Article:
One of the most famous weapons of the wild west, the gun that killed Billy the Kid, tomorrow will be returned to Mrs. Pat Garrett, widow of the pioneer sheriff who ended the young desperado's bloody career.
At a little ceremony in Las Cruces, N. M., Atty. U.S. Goen, who obtained possession of the gun for Mrs. Garrett after a legal battle that went to the Supreme court of Texas, will hand her the historic, single-action, .44 caliber revolver.
Mrs. Garrett is ill, but said she would be able to stand on the front porch of ,her Las Cruces home and receive the gun.
The weapon was left with Tom Powers for exhibition purposes in his old Coney Island saloon in 1904.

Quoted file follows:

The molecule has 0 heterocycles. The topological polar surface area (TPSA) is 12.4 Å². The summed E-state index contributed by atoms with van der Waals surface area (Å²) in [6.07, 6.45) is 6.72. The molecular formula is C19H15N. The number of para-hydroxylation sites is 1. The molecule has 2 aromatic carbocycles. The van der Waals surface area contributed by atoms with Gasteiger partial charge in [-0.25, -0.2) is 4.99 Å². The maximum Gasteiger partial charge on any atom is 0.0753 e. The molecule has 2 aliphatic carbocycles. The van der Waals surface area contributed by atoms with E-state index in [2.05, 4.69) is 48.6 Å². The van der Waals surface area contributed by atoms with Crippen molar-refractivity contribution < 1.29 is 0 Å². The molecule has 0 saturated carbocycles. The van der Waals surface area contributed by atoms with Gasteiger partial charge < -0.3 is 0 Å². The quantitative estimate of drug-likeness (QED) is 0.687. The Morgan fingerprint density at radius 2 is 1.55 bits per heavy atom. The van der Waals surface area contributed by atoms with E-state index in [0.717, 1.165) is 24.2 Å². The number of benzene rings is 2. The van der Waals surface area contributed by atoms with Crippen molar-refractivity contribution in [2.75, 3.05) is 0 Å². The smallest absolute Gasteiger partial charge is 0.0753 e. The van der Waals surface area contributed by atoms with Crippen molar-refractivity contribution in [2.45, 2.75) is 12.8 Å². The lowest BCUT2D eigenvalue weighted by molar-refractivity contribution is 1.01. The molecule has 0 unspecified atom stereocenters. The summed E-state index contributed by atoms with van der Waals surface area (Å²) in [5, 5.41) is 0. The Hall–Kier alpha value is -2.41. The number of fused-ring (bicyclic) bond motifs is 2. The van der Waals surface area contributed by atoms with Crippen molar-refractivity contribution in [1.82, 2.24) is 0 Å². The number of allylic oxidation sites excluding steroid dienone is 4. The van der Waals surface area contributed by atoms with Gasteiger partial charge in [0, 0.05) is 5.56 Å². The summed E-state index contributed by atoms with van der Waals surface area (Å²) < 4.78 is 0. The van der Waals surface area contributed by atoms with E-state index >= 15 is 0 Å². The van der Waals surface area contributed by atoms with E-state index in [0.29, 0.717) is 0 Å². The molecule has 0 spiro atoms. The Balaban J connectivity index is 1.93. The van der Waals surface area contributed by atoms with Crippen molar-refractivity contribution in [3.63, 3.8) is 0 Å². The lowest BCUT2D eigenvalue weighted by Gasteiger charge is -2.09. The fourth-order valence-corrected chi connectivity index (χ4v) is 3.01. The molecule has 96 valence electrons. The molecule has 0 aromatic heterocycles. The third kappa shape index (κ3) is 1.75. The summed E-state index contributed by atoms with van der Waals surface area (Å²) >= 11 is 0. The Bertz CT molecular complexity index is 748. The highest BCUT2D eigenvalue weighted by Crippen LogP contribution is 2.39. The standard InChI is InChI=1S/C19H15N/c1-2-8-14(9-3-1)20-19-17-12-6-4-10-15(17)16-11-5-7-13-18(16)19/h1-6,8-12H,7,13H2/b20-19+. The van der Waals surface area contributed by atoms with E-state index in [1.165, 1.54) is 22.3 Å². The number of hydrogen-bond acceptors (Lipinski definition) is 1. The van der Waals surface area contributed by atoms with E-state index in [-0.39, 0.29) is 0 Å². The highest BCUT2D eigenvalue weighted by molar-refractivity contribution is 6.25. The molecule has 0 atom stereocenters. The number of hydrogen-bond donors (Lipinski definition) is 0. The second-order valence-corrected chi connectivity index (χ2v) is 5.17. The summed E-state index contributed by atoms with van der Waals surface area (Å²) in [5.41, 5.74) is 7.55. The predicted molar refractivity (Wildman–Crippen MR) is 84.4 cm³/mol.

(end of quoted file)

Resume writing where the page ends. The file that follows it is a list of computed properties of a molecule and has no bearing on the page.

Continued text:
Sheriff Garrett was killed in! 1908, and Mr. Powers kept the gun until he died a few years ago, when it was appraised as part of the Powers estate.
Mrs. Garrett sued Dr. J. B. Brady, administrator of the Powers estate, for the gun, and finally won her suit.
A notorious figure in the Lincoln county, N. M. cattle war, late in the last century, Billy the Kid achieved renown for his daring escape from officers and for other exploits.
It is said that Billy The Kid, 21 years old, boasted that he had killed 21 men, "not countin' Injuns." His real name was William Bonney.
The young. gunman was shot to death on the night of July 14, 1881 in Pete Maxwell's ranch house near Ft. Sumner, N, M.
Sheriff Garrett, sitting in the darkness of Maxwell's room, heard the Kid enter.
"Quien es?" asked the Kid. (Who is it?)
Sheriff Garrett's gun roared in reply, and Billy the Kid fell dead.